Journeys after the Ascension: Acts of the Apostles

This coming Sunday we celebrate the Solemnity of the Ascension. The readings are taken from St. Luke’s Gospel and his Acts of the Apostles. Both the first reading and the gospel are accounts of the Ascension, making this event the lynchpin between the two works of St. Luke. Earlier today there was an introductory post, and as promised, for those that would like to have a short summary of what happens after the Ascension as recorded in the Acts of the Apostles, please continue to read (Acts of the Apostles – Introduction at USCCB.com).

Peter was the leading member of the Twelve (Acts 1:13, 15), a miracle worker like Jesus in the gospel (Acts 3:1-10; 5:1-11, 15; 9:32-35, 36-42), the object of divine care (Acts 5:17-21; 12:6-11), and the spokesman for the Christian community (Acts 2:14-36; 3:12-26; 4:8-12; 5:29-32; 10:34-43; 15:7-11), who, according to Luke, was largely responsible for the growth of the community in the early days (Acts 2:4; 4:4). Paul eventually joined the community at Antioch (Acts 11:25-26), which subsequently commissioned him and Barnabas to undertake the spread of the gospel to Asia Minor. This missionary venture generally failed to win the Jews of the diaspora to the gospel but enjoyed success among the Gentiles (Acts 13:14-14:27).

Paul’s refusal to impose the Mosaic law upon his Gentile converts provoked very strong objection among the Jewish Christians of Jerusalem (Acts 15:1), but both Peter and James supported his position (Acts 15:6-21). Paul’s second and third missionary journeys (Acts 16:36-21:16) resulted in the same pattern of failure among the Jews generally but of some success among the Gentiles. Paul, like Peter, is presented as a miracle worker (Acts 14:8-18; 19:12; 20:7-12; 28:7-10) and the object of divine care (Acts 16:25-31).

In Acts, Luke has provided a broad survey of the church’s development from the resurrection of Jesus to Paul’s first Roman imprisonment, the point at which the book ends. In telling this story, Luke describes the emergence of Christianity from its origins in Judaism to its position as a religion of worldwide status and appeal. Originally a Jewish Christian community in Jerusalem, the church was placed in circumstances impelling it to include within its membership people of other cultures: the Samaritans (Acts 8:4-25), at first an occasional Gentile (Acts 8:26-30; 10:1-48), and finally the Gentiles on principle (Acts 11:20-21). Fear on the part of the Jewish people that Christianity, particularly as preached to the Gentiles, threatened their own cultural heritage caused them to be suspicious of Paul’s gospel (Acts 13:42-45; 15:1-5; 28:17-24). The inability of Christian missionaries to allay this apprehension inevitably created a situation in which the gospel was preached more and more to the Gentiles. Toward the end of Paul’s career, the Christian communities, with the exception of those in Palestine itself (Acts 9:31), were mainly of Gentile membership. In tracing the emergence of Christianity from Judaism, Luke is insistent upon the prominence of Israel in the divine plan of salvation (Acts 2:5-6; 3:13-15; 10:36; l3:16-41; 24:14-15) and that the extension of salvation to the Gentiles has been a part of the divine plan from the beginning (Acts 15:13-18; 26:22-23).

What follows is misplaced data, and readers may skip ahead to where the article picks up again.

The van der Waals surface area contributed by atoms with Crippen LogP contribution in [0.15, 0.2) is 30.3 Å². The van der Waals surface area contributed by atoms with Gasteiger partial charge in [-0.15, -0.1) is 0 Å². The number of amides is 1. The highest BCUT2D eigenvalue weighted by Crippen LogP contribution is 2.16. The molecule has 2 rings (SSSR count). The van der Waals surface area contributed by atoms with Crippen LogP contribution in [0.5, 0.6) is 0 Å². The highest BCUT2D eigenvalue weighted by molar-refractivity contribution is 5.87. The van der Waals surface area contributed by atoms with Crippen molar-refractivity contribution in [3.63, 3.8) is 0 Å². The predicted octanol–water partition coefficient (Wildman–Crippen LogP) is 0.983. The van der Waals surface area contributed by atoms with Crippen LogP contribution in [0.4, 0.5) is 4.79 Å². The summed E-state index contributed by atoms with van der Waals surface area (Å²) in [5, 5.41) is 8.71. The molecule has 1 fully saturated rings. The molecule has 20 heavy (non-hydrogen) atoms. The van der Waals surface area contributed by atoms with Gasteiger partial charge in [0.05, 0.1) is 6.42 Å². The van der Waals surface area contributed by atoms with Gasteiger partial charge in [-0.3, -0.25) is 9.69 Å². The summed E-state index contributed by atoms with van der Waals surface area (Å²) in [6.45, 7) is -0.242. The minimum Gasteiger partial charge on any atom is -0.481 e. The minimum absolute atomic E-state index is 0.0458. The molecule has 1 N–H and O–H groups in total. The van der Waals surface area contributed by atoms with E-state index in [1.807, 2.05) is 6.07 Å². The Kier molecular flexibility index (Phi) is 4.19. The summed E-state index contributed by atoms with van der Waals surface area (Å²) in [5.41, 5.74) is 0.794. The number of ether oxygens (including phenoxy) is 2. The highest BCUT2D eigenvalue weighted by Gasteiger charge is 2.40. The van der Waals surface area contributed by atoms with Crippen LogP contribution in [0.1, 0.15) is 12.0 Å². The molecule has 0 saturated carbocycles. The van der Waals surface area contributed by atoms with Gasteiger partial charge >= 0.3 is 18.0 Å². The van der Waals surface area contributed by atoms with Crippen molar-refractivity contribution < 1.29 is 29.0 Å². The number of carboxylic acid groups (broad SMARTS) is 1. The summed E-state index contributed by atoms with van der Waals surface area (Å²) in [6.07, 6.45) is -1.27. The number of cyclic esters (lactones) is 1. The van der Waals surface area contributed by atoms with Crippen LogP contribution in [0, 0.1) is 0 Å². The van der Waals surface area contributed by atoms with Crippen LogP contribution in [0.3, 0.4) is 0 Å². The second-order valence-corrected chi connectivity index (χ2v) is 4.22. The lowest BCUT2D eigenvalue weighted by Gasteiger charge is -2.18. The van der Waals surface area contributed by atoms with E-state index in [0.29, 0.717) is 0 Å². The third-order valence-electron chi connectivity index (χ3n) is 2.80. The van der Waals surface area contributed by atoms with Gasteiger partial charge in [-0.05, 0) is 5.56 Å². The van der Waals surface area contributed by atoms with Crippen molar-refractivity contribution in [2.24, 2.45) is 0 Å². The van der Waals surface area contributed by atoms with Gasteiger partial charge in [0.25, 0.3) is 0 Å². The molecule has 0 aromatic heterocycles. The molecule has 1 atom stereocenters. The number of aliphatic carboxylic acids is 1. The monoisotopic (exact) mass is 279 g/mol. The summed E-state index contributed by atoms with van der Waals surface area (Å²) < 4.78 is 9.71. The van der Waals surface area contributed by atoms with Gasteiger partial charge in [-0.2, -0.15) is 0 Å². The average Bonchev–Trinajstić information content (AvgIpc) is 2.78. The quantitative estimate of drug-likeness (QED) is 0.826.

In the development of the church from a Jewish Christian origin in Jerusalem, with its roots in Jewish religious tradition, to a series of Christian communities among the Gentiles of the Roman empire, Luke perceives the action of God in history laying open the heart of all humanity to the divine message of salvation. His approach to the history of the church is motivated by his theological interests. His history of the apostolic church is the story of a Spirit-guided community and a Spirit-guided spread of the Word of God (Acts 1:8). The travels of Peter and Paul are in reality the travels of the Word of God as it spreads from Jerusalem, the city of destiny for Jesus, to Rome, the capital of the civilized world of Luke’s day. Nonetheless, the historical data he utilizes are of value for the understanding of the church’s early life and development and as general background to the Pauline epistles. In the interpretation of Acts, care must be exercised to determine Luke’s theological aims and interests and to evaluate his historical data without either exaggerating their literal accuracy or underestimating their factual worth.

Finally, an apologetic concern is evident throughout Acts. By stressing the continuity between Judaism and Christianity (Acts 13:16-41; 23:6-9; 24:10-21; 26:2-23), Luke argues that Christianity is deserving of the same toleration accorded Judaism by Rome. Part of Paul’s defense before Roman authorities is to show that Christianity is not a disturber of the peace of the Roman Empire (Acts 24:5, 12-13; 25:7-8). Moreover, when he stands before Roman authorities, he is declared innocent of any crime against the empire (Acts 18:13-15; 23:29; 25:25-27; 26:31-32). Luke tells his story with the hope that Christianity will be treated fairly.

The principal divisions of the Acts of the Apostles are the following:

  • The Preparation for the Christian Mission (Acts 1:1-2:13)
  • The Mission in Jerusalem (Acts 2:14-8:3)
  • The Mission in Judea and Samaria (Acts 8:4-9:43)
  • The Inauguration of the Gentile Mission (Acts 10:1-15:35)
  • The Mission of Paul to the Ends of the Earth (Acts 15:36-28:31)

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